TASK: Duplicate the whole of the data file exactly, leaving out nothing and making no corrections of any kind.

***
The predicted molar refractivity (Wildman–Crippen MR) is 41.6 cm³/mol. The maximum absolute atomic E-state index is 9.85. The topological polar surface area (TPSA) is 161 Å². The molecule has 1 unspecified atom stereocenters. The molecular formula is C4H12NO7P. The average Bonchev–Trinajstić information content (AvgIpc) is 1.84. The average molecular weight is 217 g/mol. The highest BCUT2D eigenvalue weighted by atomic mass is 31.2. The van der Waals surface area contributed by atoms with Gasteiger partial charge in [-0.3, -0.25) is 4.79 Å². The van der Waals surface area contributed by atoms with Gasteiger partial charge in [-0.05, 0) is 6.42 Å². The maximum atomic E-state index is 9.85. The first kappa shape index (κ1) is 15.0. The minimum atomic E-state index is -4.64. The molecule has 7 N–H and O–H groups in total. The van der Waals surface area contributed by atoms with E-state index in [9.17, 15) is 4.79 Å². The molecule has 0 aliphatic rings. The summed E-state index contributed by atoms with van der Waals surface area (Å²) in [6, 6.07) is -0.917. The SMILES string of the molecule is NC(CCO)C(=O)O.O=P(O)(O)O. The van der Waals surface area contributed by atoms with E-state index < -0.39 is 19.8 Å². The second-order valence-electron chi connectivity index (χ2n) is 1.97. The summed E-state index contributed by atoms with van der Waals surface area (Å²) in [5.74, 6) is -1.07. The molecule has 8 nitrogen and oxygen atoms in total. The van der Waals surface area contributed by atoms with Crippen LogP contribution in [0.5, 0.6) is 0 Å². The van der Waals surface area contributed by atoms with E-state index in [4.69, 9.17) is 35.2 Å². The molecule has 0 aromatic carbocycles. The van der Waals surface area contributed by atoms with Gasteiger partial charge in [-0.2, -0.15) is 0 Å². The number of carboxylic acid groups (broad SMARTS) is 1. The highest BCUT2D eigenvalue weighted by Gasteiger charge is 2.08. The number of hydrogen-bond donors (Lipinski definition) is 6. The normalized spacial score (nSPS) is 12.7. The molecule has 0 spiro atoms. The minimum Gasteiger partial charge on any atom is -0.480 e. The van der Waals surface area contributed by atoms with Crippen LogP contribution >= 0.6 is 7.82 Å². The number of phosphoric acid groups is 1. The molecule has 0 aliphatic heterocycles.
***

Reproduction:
The predicted molar refractivity (Wildman–Crippen MR) is 41.6 cm³/mol. The maximum absolute atomic E-state index is 9.85. The topological polar surface area (TPSA) is 161 Å². The molecule has 1 unspecified atom stereocenters. The molecular formula is C4H12NO7P. The average Bonchev–Trinajstić information content (AvgIpc) is 1.84. The average molecular weight is 217 g/mol. The highest BCUT2D eigenvalue weighted by atomic mass is 31.2. The van der Waals surface area contributed by atoms with Gasteiger partial charge in [-0.3, -0.25) is 4.79 Å². The van der Waals surface area contributed by atoms with Gasteiger partial charge in [-0.05, 0) is 6.42 Å². The maximum atomic E-state index is 9.85. The first kappa shape index (κ1) is 15.0. The minimum atomic E-state index is -4.64. The molecule has 7 N–H and O–H groups in total. The van der Waals surface area contributed by atoms with E-state index in [9.17, 15) is 4.79 Å². The molecule has 0 aliphatic rings. The summed E-state index contributed by atoms with van der Waals surface area (Å²) in [6, 6.07) is -0.917. The SMILES string of the molecule is NC(CCO)C(=O)O.O=P(O)(O)O. The van der Waals surface area contributed by atoms with E-state index < -0.39 is 19.8 Å². The second-order valence-electron chi connectivity index (χ2n) is 1.97. The summed E-state index contributed by atoms with van der Waals surface area (Å²) in [5.74, 6) is -1.07. The molecule has 8 nitrogen and oxygen atoms in total. The van der Waals surface area contributed by atoms with Crippen LogP contribution in [0.5, 0.6) is 0 Å². The van der Waals surface area contributed by atoms with E-state index in [4.69, 9.17) is 35.2 Å². The molecule has 0 aromatic carbocycles. The van der Waals surface area contributed by atoms with Gasteiger partial charge in [-0.2, -0.15) is 0 Å². The number of carboxylic acid groups (broad SMARTS) is 1. The highest BCUT2D eigenvalue weighted by Gasteiger charge is 2.08. The number of hydrogen-bond donors (Lipinski definition) is 6. The normalized spacial score (nSPS) is 12.7. The molecule has 0 spiro atoms. The minimum Gasteiger partial charge on any atom is -0.480 e. The van der Waals surface area contributed by atoms with Crippen LogP contribution >= 0.6 is 7.82 Å². The number of phosphoric acid groups is 1. The molecule has 0 aliphatic heterocycles.